The launch of the iPhone 5 has created a media frenzy. Hailed by many consumers and critics as the best iPhone ever, this new iteration of Apple's (Nasdaq: AAPL) miracle product has kept all eyes focused on this once struggling computer company.
The demand has been so high that more than five million handsets were sold on the first weekend, readily beating the former record of four million units set by the iPhone 4 this past October. According to rumors, the company is preparing to launch the iPad "Mini" in October to compete with smaller, lighter rivals, such as Amazon's (Nasdaq: AMZN) Kindle Fire..
The success of the iPhone 5 has signaled a growing demand for smartphones across the globe, especially as China and other emerging markets adopt and join the information society. Apple has also made strides to increase the availability of its phones in these markets.
But with its stock soaring 74% this year to $700 a share, this investment stands out of the financial reach of all but the most well-heeled investors. Unless Apple decides to do a 10-for-1 split, most investors are forced to look elsewhere for lower priced stocks to occupy their portfolio.
But there are other ways to play this hot stock without burning a hole in your pocket.
That's why I like Nvida Corp. (Nasdaq: NVDA). The company is one of the world's largest manufacturers of computer graphic processing units (GPUs) and is a friend and competitor to Apple.
Nvidia has most recently built upon its success with its line of Tegra graphic processors, which are used by Apple's competition in the tablet and smartphone arena. At the same time, Apple has chosen to use Nvidia's GeForce GT 650M notebook GPU for its Macbook Pro. Despite its steady business with competitors, it has maintained a healthy partnership with Apple as a supplier.
Though Nvidia has managed an aggressive strategy, its stock was knocked off of early August highs after a series of analyst downgrades. While I pay little attention to often-conflicting analysts, the stock's decline has setup a solid buying opportunity.
If you look at the numbers, Nvidia had a very solid second quarter. The company forecasted revenues that came in right at the top end of estimates, as it posted 15.3% sequential growth in its consumer GPU products and 35.5% sequential growth in its Tegra consumer products. In comparison, Nvidia's arch rival, Advanced Micro Devices (Nasdaq: AMD), posted a loss of 5% in the same quarter for its GPU division.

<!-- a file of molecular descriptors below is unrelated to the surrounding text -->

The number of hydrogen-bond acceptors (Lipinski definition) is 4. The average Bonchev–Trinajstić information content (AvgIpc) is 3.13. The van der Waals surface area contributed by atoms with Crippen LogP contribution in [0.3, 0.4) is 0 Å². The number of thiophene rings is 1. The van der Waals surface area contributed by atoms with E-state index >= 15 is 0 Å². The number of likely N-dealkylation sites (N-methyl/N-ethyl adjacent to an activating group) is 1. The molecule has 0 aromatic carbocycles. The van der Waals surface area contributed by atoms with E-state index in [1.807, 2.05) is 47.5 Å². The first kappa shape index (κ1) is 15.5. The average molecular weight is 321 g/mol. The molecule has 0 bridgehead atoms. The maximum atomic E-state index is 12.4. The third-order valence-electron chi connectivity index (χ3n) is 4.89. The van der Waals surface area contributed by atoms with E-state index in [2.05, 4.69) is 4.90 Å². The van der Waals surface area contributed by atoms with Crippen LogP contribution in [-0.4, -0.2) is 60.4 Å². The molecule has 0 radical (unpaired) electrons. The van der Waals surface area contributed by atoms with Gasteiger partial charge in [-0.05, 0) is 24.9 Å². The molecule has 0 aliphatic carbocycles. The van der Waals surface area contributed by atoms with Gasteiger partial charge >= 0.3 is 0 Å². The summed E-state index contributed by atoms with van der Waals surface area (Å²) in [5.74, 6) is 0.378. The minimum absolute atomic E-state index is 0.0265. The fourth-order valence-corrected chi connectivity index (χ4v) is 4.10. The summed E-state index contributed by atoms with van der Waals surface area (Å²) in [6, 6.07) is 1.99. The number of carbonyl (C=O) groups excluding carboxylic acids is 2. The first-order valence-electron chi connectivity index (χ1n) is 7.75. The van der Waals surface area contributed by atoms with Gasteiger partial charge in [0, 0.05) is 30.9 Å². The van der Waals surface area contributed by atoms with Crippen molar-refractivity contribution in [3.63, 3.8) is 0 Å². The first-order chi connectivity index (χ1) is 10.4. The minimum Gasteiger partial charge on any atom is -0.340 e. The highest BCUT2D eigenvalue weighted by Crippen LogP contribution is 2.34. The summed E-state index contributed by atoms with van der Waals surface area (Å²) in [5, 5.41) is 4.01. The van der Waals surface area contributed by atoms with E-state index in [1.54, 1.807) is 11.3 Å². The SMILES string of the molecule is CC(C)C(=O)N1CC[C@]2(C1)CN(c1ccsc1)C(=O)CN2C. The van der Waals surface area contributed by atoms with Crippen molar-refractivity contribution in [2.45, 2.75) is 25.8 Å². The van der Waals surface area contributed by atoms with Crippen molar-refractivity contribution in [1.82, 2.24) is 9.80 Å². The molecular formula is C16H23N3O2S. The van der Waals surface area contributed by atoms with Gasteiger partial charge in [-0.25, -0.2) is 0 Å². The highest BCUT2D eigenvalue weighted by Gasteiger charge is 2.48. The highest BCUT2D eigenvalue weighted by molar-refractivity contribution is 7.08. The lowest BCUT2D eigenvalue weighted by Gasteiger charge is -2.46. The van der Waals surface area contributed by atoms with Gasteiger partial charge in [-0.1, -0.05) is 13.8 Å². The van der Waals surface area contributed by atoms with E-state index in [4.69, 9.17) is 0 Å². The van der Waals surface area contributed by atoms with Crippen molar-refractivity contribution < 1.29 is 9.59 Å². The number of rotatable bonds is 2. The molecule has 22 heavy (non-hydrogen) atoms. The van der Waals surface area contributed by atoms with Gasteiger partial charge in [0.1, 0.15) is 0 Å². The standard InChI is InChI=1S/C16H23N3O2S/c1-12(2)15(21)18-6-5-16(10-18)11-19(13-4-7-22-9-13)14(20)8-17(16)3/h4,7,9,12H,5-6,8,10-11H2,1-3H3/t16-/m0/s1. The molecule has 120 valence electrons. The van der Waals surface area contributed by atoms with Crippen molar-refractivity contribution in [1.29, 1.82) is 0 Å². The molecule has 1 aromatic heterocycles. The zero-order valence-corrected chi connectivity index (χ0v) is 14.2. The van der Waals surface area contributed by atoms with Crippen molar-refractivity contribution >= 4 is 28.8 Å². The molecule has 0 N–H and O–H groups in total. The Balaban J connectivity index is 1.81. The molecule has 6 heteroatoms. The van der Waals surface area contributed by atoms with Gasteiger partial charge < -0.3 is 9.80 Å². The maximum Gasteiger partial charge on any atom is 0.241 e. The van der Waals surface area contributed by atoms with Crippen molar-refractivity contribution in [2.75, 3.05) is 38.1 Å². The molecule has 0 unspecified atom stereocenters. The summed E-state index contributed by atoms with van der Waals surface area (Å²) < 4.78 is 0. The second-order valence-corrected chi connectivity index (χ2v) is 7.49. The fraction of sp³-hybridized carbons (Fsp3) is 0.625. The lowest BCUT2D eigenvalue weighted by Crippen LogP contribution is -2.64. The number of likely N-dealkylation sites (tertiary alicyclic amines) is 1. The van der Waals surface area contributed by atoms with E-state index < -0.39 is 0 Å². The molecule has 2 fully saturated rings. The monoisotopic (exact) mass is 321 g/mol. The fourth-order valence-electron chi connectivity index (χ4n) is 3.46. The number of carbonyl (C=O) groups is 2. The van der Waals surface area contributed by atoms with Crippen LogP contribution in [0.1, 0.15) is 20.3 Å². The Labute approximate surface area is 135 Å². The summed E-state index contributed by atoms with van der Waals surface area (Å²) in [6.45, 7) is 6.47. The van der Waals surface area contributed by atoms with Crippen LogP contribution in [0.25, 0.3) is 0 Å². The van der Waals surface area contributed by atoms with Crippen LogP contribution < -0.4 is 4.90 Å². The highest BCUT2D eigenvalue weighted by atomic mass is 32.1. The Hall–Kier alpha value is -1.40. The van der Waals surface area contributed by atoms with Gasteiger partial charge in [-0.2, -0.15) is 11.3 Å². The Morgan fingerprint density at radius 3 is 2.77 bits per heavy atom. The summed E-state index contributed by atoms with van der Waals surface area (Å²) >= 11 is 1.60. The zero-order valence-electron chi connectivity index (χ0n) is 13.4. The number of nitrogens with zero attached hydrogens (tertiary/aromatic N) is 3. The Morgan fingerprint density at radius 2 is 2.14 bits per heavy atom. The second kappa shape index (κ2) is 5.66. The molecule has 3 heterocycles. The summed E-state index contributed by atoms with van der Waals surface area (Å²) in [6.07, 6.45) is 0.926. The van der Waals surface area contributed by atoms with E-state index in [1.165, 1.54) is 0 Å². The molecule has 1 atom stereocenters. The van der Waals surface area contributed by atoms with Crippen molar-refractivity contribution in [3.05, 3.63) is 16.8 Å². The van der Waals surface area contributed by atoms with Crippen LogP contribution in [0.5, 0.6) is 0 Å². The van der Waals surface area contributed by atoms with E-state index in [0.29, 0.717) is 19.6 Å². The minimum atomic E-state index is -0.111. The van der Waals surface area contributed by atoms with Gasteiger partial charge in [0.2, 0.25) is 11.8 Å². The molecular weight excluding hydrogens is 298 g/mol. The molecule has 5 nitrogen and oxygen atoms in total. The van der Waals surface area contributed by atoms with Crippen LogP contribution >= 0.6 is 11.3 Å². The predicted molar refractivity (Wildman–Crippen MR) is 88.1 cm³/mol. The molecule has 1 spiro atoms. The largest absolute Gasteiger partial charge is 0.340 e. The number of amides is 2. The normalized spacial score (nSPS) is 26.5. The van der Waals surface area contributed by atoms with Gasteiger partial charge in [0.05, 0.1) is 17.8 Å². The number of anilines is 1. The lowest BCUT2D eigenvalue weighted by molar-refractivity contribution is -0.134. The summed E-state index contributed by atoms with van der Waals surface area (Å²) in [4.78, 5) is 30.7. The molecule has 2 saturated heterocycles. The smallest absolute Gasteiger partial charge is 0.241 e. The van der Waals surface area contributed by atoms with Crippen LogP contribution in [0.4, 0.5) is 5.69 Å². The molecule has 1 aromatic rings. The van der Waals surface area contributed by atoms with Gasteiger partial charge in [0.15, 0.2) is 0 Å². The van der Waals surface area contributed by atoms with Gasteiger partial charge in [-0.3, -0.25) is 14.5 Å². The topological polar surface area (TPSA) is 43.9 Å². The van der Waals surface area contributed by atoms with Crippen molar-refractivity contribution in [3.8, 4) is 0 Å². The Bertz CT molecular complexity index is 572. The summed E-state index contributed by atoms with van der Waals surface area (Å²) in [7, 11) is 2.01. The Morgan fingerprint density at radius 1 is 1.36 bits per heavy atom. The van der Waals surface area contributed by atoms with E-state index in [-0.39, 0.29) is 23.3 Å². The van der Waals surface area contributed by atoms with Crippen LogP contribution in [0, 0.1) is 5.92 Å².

Nvidia boasts a market capitalization of about $8 billion and has a solid cash position of more than $3 billion. The company has projected that sales of its processors will grow to more than $1 billion during the next fiscal year, representing a 144% increase year-over-year.
Here's how I would trade this stock...
Risks to Consider: As in all industries, but particularly the highly innovative high-tech sector, competition is a huge threat for companies such as Nvidia. While it leads the pack right now, any competitor could announce a category-killing graphic processing unit that could knock Nvidia off its perch. Not to mention, an unknown upstart with something revolutionary in the space would quickly alter the balance of power. There is also inherent risk with the overseas factories that make the products. This has been made clear as ongoing conflicts ensue at China's Foxconn factory, which is a major parts supplier for Apple.
Action to Take --> Despite the risks and recent downgrades, I love Nvidia as a long-term investment. But I'm not going to buy until the timing is right.
Recently, as you can see in the chart above, a base has been built at the $13.25 level on the daily chart, with the price still below the 50- and 200-day simple moving average.
My plan is to wait until the 200-day simple moving average is broken on a daily close. The 200-day single moving average is currently around $13, so I'll be a buyer on any close above $14. My target price within 12 months is $19 per share (a potential 35% gain), and I would suggest stops at $12 for the $14 entry price.